hese are not your mother’s Chicago Bulls, ladies and gentleman.T
No, the team’s still new-seeming front office led by Artūras Karnišovas and Marc Eversley are in the interest of big, unpredictable splashes. And pushing the chips in to win now.
Their latest submission in that department was Tuesday’s sign-and-trade acquisition of DeMar DeRozan from the San Antonio Spurs — adding to an active free-agency period that also saw them agree to terms with Lonzo Ball and Alex Caruso.
But the DeRozan deal was the biggest, in terms of both impact and cost.
Terms: Bulls acquire DeMar DeRozan (three years, $85 million fully guaranteed) from Spurs in exchange for Thad Young, Al-Farouq Aminu, a 2025 first-round pick and second-round picks in 2022 and 2025
Analysis: Let’s start with the positives.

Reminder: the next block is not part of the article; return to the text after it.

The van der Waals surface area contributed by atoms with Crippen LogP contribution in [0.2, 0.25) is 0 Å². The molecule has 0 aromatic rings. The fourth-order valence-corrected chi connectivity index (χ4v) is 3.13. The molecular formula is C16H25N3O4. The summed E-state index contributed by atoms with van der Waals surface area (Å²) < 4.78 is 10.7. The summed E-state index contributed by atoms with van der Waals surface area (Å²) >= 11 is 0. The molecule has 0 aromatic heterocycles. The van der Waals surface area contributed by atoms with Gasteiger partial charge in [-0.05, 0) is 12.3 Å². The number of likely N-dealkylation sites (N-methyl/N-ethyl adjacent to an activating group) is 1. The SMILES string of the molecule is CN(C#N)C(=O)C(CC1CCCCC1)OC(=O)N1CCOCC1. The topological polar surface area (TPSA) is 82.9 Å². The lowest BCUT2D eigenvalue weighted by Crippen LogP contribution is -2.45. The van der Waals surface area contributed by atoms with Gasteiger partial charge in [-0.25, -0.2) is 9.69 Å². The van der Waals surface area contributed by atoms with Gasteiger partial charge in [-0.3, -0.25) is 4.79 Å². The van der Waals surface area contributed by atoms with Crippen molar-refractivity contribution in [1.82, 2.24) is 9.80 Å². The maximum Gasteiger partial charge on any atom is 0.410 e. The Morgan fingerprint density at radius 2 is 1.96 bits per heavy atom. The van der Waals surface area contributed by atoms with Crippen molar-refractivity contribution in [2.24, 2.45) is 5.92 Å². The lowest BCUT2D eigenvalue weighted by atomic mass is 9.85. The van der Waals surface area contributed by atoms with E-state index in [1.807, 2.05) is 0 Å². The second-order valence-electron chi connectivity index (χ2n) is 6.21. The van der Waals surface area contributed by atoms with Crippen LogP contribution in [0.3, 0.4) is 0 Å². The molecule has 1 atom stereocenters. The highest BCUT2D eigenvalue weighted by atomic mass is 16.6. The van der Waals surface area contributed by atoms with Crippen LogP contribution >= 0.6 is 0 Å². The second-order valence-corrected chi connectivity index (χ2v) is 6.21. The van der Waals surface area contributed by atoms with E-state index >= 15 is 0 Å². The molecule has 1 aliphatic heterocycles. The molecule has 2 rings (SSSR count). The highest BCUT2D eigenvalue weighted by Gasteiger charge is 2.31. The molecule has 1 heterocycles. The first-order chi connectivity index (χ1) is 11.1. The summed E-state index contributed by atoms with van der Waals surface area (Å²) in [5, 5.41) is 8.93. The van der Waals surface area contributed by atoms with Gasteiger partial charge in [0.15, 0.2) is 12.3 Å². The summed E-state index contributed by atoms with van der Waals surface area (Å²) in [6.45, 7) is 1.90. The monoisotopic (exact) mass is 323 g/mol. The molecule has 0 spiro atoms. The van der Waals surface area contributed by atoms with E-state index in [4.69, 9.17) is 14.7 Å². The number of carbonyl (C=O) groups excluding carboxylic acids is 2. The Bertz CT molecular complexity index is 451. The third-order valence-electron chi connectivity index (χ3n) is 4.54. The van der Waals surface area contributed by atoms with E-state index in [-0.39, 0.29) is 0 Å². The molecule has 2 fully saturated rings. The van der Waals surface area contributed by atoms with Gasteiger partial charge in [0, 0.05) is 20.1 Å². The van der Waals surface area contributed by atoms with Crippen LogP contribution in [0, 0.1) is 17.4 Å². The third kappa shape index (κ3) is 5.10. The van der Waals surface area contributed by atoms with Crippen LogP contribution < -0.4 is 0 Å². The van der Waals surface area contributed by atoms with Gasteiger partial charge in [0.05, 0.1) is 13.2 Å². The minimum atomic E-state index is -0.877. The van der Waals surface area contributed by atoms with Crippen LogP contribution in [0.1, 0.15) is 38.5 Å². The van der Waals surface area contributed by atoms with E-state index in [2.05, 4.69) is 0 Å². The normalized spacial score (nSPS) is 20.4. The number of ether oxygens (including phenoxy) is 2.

In this deal, the Bulls addressed a couple areas of need. Once (and still) thin on wing depth, they nabbed the best small forward on the market short of Kawhi Leonard — and that small forward instantly becomes the team’s best halfcourt playmaker, having averaged a career-high 6.9 assists (against just 2 turnovers) in 2020-21.
That’s not the only wrinkle DeRozan will add. His ability to draw fouls (his 7.2 free-throw attempts per game last season ranked eighth in the NBA) directly addresses a weak spot Artūras Karnišovas pinpointed at his end-of-season exit interview (the Bulls’ 17.5 free-throw attempts per game was dead last in the league). What’s more, he averaged nearly half as many drives per game (18.2, sixth in the NBA) as the Bulls did as a team (40.8, 26th) last season, and was effective in those chances; he’ll be a boon for a Bulls team that in years past has lacked dribble penetration outside of Zach LaVine.